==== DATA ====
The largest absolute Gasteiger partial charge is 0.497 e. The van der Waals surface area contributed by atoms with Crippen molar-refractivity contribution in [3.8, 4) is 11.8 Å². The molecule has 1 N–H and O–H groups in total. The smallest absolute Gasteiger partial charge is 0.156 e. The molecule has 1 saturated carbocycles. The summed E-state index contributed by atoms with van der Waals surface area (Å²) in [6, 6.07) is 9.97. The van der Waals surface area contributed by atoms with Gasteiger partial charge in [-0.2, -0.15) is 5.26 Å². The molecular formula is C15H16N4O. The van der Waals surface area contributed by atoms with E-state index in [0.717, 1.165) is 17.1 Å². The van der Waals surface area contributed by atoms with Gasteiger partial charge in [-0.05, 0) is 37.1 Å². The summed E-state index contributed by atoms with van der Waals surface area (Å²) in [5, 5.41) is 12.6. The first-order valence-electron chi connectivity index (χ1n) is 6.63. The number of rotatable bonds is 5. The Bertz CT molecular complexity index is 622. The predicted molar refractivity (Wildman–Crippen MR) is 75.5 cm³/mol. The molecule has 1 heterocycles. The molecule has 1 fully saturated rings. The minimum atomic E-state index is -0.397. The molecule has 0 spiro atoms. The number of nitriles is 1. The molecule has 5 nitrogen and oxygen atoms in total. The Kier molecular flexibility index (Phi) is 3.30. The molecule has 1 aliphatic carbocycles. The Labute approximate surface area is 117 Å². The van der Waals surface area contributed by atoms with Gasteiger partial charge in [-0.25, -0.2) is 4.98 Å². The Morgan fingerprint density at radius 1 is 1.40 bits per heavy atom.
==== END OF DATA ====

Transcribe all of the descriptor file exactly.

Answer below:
The largest absolute Gasteiger partial charge is 0.497 e. The van der Waals surface area contributed by atoms with Crippen molar-refractivity contribution in [3.8, 4) is 11.8 Å². The molecule has 1 N–H and O–H groups in total. The smallest absolute Gasteiger partial charge is 0.156 e. The molecule has 1 saturated carbocycles. The summed E-state index contributed by atoms with van der Waals surface area (Å²) in [6, 6.07) is 9.97. The van der Waals surface area contributed by atoms with Gasteiger partial charge in [-0.2, -0.15) is 5.26 Å². The molecular formula is C15H16N4O. The van der Waals surface area contributed by atoms with E-state index in [0.717, 1.165) is 17.1 Å². The van der Waals surface area contributed by atoms with Gasteiger partial charge in [-0.05, 0) is 37.1 Å². The summed E-state index contributed by atoms with van der Waals surface area (Å²) in [5, 5.41) is 12.6. The first-order valence-electron chi connectivity index (χ1n) is 6.63. The number of rotatable bonds is 5. The Bertz CT molecular complexity index is 622. The predicted molar refractivity (Wildman–Crippen MR) is 75.5 cm³/mol. The molecule has 1 heterocycles. The molecule has 1 fully saturated rings. The minimum atomic E-state index is -0.397. The molecule has 0 spiro atoms. The number of nitriles is 1. The molecule has 5 nitrogen and oxygen atoms in total. The Kier molecular flexibility index (Phi) is 3.30. The molecule has 1 aliphatic carbocycles. The Labute approximate surface area is 117 Å². The van der Waals surface area contributed by atoms with Gasteiger partial charge in [-0.25, -0.2) is 4.98 Å². The Morgan fingerprint density at radius 1 is 1.40 bits per heavy atom.